Celebrating the life and art of Václav Havel
New York City, October through December 2006


Translated by Jan Novák

The first of the Vanek plays, the character closest to Havel himself, it tells of a dissident writer who is forced to work in a brewery, so that he can contribute to society rather than be an intellectual bourgeois burden. The brewmaster calls him in for a friendly talk, or possibly an interrogation, but though it is clear that the brewmaster desperately wants something, it is not at all clear what that something is.

A Butterfly on the Antenna
The English language premiere translated by Carol Rocamora and Tomas Rychetsky

A play about intellectuals who sit and talk about a play about intellectuals who sit and talk while in the other room, a flood is beginning. There is a plumber onstage, but in the play they are talking about or possibly in, they are too absorbed about talking about the play to wake him. The play was originally produced as a teleplay, but before it had a chance to air Havel’s work had already been banned.

The Increased Difficulty of Concentration
A new translation by Stepan Simek

Dr. Huml, a social scientist and writer, has a life that’s fragmenting around him. He has troubles with his wife, troubles with his mistress, and troubles with a malfunctioning form of artificial intelligence called Puzak. His life goes round and round, repeating itself until Huml barely knows where he is or who is his current lover, as he struggles inside a metaphysical French farce.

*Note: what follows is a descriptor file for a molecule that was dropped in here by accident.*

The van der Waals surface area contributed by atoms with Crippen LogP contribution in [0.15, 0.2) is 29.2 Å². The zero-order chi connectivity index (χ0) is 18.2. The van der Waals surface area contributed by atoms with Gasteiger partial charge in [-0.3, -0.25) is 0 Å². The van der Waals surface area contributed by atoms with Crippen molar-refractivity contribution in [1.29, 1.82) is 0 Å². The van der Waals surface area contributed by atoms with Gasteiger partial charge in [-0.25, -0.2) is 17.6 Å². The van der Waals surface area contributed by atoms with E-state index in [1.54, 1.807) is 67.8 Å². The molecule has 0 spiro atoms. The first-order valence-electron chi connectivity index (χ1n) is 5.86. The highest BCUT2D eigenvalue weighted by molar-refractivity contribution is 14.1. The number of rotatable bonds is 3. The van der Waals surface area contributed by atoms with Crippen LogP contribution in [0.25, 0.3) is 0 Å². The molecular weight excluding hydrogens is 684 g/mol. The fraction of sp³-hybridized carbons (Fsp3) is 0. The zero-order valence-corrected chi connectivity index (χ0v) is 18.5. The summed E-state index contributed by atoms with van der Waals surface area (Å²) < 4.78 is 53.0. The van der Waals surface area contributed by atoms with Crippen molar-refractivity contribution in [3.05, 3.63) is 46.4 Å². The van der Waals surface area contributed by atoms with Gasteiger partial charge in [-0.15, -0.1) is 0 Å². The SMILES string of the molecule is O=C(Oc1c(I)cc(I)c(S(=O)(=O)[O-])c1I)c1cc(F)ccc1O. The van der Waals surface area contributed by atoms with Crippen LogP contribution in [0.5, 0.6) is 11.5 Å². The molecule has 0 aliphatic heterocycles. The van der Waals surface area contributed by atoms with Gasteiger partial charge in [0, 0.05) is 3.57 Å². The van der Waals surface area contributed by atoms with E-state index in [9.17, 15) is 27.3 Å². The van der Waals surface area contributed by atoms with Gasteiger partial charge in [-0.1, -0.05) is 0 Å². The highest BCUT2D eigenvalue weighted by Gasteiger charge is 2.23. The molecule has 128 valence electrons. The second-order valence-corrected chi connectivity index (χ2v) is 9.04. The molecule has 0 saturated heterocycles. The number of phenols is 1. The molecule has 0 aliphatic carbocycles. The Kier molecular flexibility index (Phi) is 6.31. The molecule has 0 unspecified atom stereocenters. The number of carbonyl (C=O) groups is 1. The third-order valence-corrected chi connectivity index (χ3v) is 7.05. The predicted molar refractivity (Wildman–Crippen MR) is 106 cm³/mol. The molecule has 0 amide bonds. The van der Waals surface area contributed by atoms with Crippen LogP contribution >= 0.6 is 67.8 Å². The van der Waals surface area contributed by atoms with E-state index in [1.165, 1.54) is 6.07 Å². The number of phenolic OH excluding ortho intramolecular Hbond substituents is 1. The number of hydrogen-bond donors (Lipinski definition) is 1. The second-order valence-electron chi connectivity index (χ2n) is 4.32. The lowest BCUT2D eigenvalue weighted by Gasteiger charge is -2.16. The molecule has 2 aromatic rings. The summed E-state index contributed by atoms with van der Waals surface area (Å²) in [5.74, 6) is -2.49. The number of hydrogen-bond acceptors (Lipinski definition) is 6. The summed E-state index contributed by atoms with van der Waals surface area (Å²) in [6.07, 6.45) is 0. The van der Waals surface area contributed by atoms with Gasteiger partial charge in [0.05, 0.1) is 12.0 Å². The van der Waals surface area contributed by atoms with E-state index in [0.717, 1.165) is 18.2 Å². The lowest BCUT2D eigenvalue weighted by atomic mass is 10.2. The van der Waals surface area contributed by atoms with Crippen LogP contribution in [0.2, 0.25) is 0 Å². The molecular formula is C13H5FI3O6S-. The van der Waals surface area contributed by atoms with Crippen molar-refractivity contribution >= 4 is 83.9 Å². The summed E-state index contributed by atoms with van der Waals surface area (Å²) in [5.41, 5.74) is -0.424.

Largo Desolato
Translated by Tom Stoppard

A dissident writer sits at home, terrified that the next knock on the door will be the police, come to take him to jail for his political writings. Paralyzed with fear, he is visited by friends, lovers, and well-wishers, each of whom torture him in their own way.

The Memo
A new translation by Paul Wilson

Under the nose of the Gross, the Managing Director of a large bureaucracy, a mysterious new official language has infected all office communications. The new language is completely logical and almost completely incomprehensible. The key to the whole affair lies in a Memo, but since the Memo is written in the new language, no one seems able to read it. This play helped bring Havel to the attention of the American public, winning an OBIE in 1969 for its production at the Public.

The world premiere

A cast of absurd puppets perform this one-act satire about a dread disease that is turning people into cars. This play was cut from the performance of Hitchhiking, and so it has never been performed before this festival.

In a new translation by Jan Novák

The final Vanek play. In this play, another writer named Stanek appeals to Vanek to help start a petition protesting the arrest of Stanek’s daughter’s fiance. However, when Stanek discovers the petition has already been started, he has to decide whether to sign it himself.

Translated by James Saunders

The government has declared that a beautiful old castle should be redeveloped to be something more socially constructive. Protestors and petitioners are jailed. Meanwhile, the architects continue to plan, hoping that there are people left who, unlike them, are idealistic enough to care.

Translated by Jan Novák

Another Vanek play. In this one the writer is invited to the home of married friends who desperately want to show him how incredibly happy and fulfilled they both are.

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